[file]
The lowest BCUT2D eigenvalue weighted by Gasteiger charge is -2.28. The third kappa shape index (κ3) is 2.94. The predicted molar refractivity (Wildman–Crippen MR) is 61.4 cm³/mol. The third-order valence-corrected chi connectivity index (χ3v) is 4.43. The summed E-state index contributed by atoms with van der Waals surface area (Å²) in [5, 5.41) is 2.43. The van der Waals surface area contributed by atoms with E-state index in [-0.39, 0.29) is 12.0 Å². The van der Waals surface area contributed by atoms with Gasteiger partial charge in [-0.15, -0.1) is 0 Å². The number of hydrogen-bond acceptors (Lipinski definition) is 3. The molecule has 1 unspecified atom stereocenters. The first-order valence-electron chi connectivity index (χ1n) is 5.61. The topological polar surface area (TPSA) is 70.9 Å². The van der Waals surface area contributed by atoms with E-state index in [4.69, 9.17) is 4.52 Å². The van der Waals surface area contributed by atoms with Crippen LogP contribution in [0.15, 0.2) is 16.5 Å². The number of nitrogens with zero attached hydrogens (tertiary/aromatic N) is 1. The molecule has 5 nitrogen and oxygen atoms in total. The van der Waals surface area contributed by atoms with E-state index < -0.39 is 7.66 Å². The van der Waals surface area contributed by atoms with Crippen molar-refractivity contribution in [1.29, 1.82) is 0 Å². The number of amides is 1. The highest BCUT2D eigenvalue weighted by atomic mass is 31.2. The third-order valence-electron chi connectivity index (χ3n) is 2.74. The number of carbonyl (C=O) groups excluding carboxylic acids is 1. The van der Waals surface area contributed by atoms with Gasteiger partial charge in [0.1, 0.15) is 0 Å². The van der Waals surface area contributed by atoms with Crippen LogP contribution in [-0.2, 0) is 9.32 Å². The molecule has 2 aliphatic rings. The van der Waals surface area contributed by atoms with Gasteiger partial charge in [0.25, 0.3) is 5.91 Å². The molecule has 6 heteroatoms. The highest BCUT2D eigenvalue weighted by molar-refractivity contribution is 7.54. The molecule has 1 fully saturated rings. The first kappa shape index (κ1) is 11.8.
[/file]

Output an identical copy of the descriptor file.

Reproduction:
The lowest BCUT2D eigenvalue weighted by Gasteiger charge is -2.28. The third kappa shape index (κ3) is 2.94. The predicted molar refractivity (Wildman–Crippen MR) is 61.4 cm³/mol. The third-order valence-corrected chi connectivity index (χ3v) is 4.43. The summed E-state index contributed by atoms with van der Waals surface area (Å²) in [5, 5.41) is 2.43. The van der Waals surface area contributed by atoms with E-state index in [-0.39, 0.29) is 12.0 Å². The van der Waals surface area contributed by atoms with Gasteiger partial charge in [-0.15, -0.1) is 0 Å². The number of hydrogen-bond acceptors (Lipinski definition) is 3. The molecule has 1 unspecified atom stereocenters. The first-order valence-electron chi connectivity index (χ1n) is 5.61. The topological polar surface area (TPSA) is 70.9 Å². The van der Waals surface area contributed by atoms with E-state index in [4.69, 9.17) is 4.52 Å². The van der Waals surface area contributed by atoms with Crippen LogP contribution in [0.15, 0.2) is 16.5 Å². The number of nitrogens with zero attached hydrogens (tertiary/aromatic N) is 1. The molecule has 5 nitrogen and oxygen atoms in total. The van der Waals surface area contributed by atoms with E-state index < -0.39 is 7.66 Å². The van der Waals surface area contributed by atoms with Crippen molar-refractivity contribution in [1.29, 1.82) is 0 Å². The number of amides is 1. The highest BCUT2D eigenvalue weighted by atomic mass is 31.2. The third-order valence-electron chi connectivity index (χ3n) is 2.74. The number of carbonyl (C=O) groups excluding carboxylic acids is 1. The van der Waals surface area contributed by atoms with Gasteiger partial charge in [0.1, 0.15) is 0 Å². The van der Waals surface area contributed by atoms with Crippen LogP contribution in [-0.2, 0) is 9.32 Å². The molecule has 2 aliphatic rings. The van der Waals surface area contributed by atoms with Gasteiger partial charge in [0.25, 0.3) is 5.91 Å². The molecule has 6 heteroatoms. The highest BCUT2D eigenvalue weighted by molar-refractivity contribution is 7.54. The molecule has 1 fully saturated rings. The first kappa shape index (κ1) is 11.8.